WilkinsonEyre Transforms Science Museum to Create World's Largest Medical Galleries

WilkinsonEyre Transforms Science Museum to Create World's Largest Medical Galleries

WilkinsonEyre recently transformed the first floor of the Science Museum in London to create the largest medicine galleries in the world. 'Medicine: The Wellcome Galleries' contains more than 3,000 objects selected from the globally significant medical collections of the Science Museum Group and Wellcome.

WilkinsonEyre's radical reconfiguration relocated the Medicine galleries to a prominent first-floor position, almost doubling the permanent display space in this area from 1,600sqm to 3,000sqm. New lifts provide improved accessibility to the galleries, which were previously situated over the smaller fourth and fifth floors. The opening of the galleries represents the culmination of Phase I of the museum's Masterplan that in the course of a decade has seen more than 15,500m2 of newly transformed spaces opened within the museum.

WilkinsonEyre has worked with the Science Museum on a number of gallery transformations since 1997, including the iconic Making the Modern World gallery which is now overlooked by, and creates a synergy with, Medicine: The Wellcome Galleries. Engaged to create an elegant, thoughtful and captivating new home for the medicine collections, WilkinsonEyre has worked closely with the museum to design a coherent enfilade of new galleries out of a disparate mix of circulation space, gallery and other areas.

"A transformation of the medicine galleries was essential to better engage both existing and new audiences," commented Julia Glynn-Smith, principal architect from WilkinsonEyre. "Our redesign aims to capture the visitor's imagination by providing an appropriate setting for the interpretation of these highly compelling artefacts and by placing people at the heart of each story."

The practice collaborated closely with curatorial and interpretation teams on the presentation of artifacts from the collections, drawing out the personal stories behind the objects and bringing them to life. Spanning centuries and continents, items were carefully‚Äč chosen to tell the story of medicine's impact on society in a people-centered way, rather than just through the eyes of practitioners. The varied and vast selection includes an amputation saw from the 1500s, amazingly detailed 18th-century wax anatomical figures, a 1911 pharmacy shop front and interior, and a padded cell from the 1930s. Other highlights include the first MRI scanner, the first vaccinations for smallpox, and a circular display for gallstones and other stones.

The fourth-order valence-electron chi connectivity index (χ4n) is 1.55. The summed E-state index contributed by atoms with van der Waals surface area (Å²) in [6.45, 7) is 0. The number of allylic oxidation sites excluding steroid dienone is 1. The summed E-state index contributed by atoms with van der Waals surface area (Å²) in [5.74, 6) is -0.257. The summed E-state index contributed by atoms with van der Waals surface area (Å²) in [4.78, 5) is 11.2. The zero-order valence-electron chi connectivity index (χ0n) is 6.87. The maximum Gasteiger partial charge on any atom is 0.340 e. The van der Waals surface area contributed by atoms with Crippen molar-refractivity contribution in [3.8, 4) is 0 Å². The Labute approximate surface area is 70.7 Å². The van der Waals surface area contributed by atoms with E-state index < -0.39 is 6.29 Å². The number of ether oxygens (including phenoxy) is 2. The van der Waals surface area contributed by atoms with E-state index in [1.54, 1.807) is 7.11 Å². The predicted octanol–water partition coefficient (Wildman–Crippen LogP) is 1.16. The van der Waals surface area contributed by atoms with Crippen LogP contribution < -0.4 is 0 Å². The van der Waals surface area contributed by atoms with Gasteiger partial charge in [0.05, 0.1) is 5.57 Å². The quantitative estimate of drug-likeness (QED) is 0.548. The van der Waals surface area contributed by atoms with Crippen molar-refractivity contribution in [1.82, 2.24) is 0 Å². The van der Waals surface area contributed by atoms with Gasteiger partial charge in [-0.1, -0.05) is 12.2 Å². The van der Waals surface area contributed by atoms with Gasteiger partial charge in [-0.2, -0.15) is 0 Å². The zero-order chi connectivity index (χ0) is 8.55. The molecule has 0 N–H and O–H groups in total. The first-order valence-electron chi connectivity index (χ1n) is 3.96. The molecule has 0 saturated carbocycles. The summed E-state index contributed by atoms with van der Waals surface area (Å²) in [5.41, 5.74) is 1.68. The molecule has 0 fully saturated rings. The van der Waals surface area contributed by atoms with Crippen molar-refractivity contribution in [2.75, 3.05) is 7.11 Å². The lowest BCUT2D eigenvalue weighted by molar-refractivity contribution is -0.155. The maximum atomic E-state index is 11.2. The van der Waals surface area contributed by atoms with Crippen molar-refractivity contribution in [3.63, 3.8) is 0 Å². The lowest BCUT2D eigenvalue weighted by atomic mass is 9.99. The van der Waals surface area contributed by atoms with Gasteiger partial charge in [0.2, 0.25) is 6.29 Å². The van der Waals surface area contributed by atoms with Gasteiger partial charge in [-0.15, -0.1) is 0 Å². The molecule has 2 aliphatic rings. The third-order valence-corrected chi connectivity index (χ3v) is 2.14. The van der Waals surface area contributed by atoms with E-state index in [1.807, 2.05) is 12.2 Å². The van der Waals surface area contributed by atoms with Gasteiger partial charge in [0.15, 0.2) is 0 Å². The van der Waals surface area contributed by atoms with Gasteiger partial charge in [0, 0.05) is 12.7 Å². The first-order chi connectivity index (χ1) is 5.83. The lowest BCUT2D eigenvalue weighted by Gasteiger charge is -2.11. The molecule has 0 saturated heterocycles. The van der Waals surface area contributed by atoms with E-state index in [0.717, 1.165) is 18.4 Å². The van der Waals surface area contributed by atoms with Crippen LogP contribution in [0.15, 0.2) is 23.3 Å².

WilkinsonEyre's design takes the visitor on a journey through five distinct themes: Medicine & Bodies, Exploring Medicine, Medicine and Communities, Medicine and Treatments and Faith, Hope and Fear. This is conceived as a progression from darkness into light and back to darkness, symbolizing the human life cycle, and concludes with different responses to illness and mortality.

These themes are reinforced through the approach to materiality and lighting, with surfaces ranging from dark-toned paneling at the start and end of the galleries through to a brighter, daylit section in the center. A timber engineered floor with a chevron pattern runs throughout the galleries. This combined with new timber wall linings creates a crisp, contemporary look.

There are over a hundred display cases within the galleries, all designed by WilkinsonEyre. They range from integrated wall cases, freestanding cases and frameless balustrade display cases surrounding the void over the Making the Modern World gallery. Each case is a bespoke design to optimize the display of the objects. In addition, the practice has created a series of brushed bronze fixed and freestanding units to accommodate 63 audio-visual interactive elements developed alongside the Science Museum's digital team.

Further bespoke features include a dramatic Wunderkammer (Cabinet of Curiosities) within the Exploring Medicine gallery. This large-scale steel and glass structure, located on an axis between the first and second galleries, houses 1000 objects, principally from the Henry Wellcome collection, presented as a mass display exhibit that wraps around the museum's central lift bank.

The interpretative and environmental graphics for the galleries were designed by a graphic design team at Holmes Wood led by Lucy Holmes, who collaborated closely with WilkinsonEyre from the outset to create an integrated and seamless design that tells the story of the history of medicine through highly crafted text, imagery and installations. Embedded into the architecture of the gallery, this engaging and accessible narrative is designed to appeal to the many different types of visitors that will walk through the doors.

Photography: Ed Reeve

filed under: Exhibition Design
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